The record high in Iowa in 2013 was 106 degrees — back in May — and the record low a minus 27 just last week. State Climatologist Harry Hillaker says temperatures in Iowa for 2013 have averaged out to slightly below normal.
“Rainfall wise, almost right at normal, but as usual, that doesn’t tell the whole story,” Hillaker says.
This past spring was very wet and the late summer and early fall were dry, which means precipitation levels for 2013 in Iowa average out to be average, according to Hillaker.
“Overall, though, this year was quite a bit wetter than 2012, thanks to that wet spring,” Hillaker says. “…Going into winter this year with more soil moisture in the ground than we had at this point last year and actually even at this point two years ago as well, so we’re in a little bit better shape in soil moisture now than the last couple of years, but still quite a bit drier than what would be usual going into the winter season.”
The months of May and April were the wettest ever recorded in Iowa, while August and September were very dry, but don’t rank as some of the driest ever. Hillaker says there were pockets of southeast Iowa that were exceptionally dry this summer.
“The Burlington area, for example, had just a trace of rainfall for the full month of August which was easily a record low for that area of the state,” Hillaker says, “and there were, you know, scattered areas of the state that set some records as far as low totals in July and August and maybe in a few cases in September, but nothing where the state average was quite that low.”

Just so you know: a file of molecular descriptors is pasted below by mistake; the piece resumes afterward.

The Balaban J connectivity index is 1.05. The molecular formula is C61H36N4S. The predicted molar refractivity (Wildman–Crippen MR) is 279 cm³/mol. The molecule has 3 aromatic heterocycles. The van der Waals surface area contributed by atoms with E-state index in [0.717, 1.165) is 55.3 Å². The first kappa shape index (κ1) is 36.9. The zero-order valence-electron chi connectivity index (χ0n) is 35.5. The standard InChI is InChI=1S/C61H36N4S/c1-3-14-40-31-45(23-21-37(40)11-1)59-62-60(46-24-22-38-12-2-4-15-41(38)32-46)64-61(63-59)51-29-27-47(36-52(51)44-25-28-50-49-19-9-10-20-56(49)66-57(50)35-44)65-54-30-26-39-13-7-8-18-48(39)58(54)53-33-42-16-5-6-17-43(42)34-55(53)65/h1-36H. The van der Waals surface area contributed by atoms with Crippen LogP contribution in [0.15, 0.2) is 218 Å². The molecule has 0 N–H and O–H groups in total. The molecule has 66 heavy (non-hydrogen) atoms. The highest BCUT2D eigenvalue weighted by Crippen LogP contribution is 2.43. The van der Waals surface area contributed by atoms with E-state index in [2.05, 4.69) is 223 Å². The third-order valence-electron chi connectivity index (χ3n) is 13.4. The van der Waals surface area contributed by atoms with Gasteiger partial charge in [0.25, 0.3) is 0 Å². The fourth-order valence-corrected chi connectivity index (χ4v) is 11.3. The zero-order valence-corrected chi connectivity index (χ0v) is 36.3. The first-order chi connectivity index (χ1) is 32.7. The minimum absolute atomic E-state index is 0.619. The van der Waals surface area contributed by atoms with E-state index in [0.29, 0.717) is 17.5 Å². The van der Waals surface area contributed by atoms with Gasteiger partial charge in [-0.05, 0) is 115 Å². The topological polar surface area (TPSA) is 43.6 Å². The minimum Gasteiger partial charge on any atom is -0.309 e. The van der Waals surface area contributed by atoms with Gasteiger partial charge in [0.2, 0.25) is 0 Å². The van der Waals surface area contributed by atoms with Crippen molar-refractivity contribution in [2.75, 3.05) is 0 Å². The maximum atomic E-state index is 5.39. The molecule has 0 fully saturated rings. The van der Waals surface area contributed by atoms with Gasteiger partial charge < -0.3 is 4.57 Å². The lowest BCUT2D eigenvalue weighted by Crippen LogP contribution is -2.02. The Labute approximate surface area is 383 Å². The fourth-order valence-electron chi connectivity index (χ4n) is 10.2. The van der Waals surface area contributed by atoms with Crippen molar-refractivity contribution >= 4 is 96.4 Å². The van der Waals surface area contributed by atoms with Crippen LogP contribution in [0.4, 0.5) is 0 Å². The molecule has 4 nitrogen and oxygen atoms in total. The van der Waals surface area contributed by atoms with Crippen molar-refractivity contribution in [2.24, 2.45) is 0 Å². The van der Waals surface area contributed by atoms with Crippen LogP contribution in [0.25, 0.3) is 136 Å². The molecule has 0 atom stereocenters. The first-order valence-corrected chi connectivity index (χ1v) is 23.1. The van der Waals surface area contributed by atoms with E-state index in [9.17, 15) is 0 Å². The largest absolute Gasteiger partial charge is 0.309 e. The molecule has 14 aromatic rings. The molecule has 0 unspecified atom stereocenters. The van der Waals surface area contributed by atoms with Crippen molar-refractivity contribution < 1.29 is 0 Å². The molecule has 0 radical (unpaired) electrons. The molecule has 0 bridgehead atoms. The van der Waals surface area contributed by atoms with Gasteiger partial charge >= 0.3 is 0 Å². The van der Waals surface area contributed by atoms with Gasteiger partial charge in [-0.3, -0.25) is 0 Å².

Hillaker uses the phrase “consistently cool” to describe the temperatures recorded in Iowa this past year.
“Got off to a January-February period that was a little bit milder than ususal for mid-winter, but still nothing really out of the ordinary, but then a really cold spring season — especially March and April — and a relatively mild summer as well ’til we got rather late into August where the summer heat finally returned and had a rather warm end to the summer into the early fall,” Hillaker says. “More recently, November and December, of course quite a bit colder than usual once again.”
The temperature dropped to 27 degrees below zero in Osceola on December 24.
“That was easily our lowest temperature of the calendar year and actually, our lowest temperature anywhere in Iowa in almost three years,” Hillaker says.
The year’s record high — of 106 degrees — was recorded in Sioux City on May 14, “which is about two weeks earlier than we’ve ever seen a temperature that high in the state, but that ended up being the highest reading of the whole year, actually by quite a ways,” Hillacker says.
“Most of the state didn’t see triple-digit temperatures.”
That 133-degree variation between highs and lows is unique on the planet. The only other place besides the upper Midwest that sees such wide temperature swings is in Russia. Hillaker says the climates in these two areas are “so contrasting” because they in the middle of a large land mass, without the “moderating” influence of oceans or large lakes. Russia actually straddles two continents and Hillaker says South America isn’t as large as North America, so that’s why temperatures in the southern hemisphere don’t vary that much.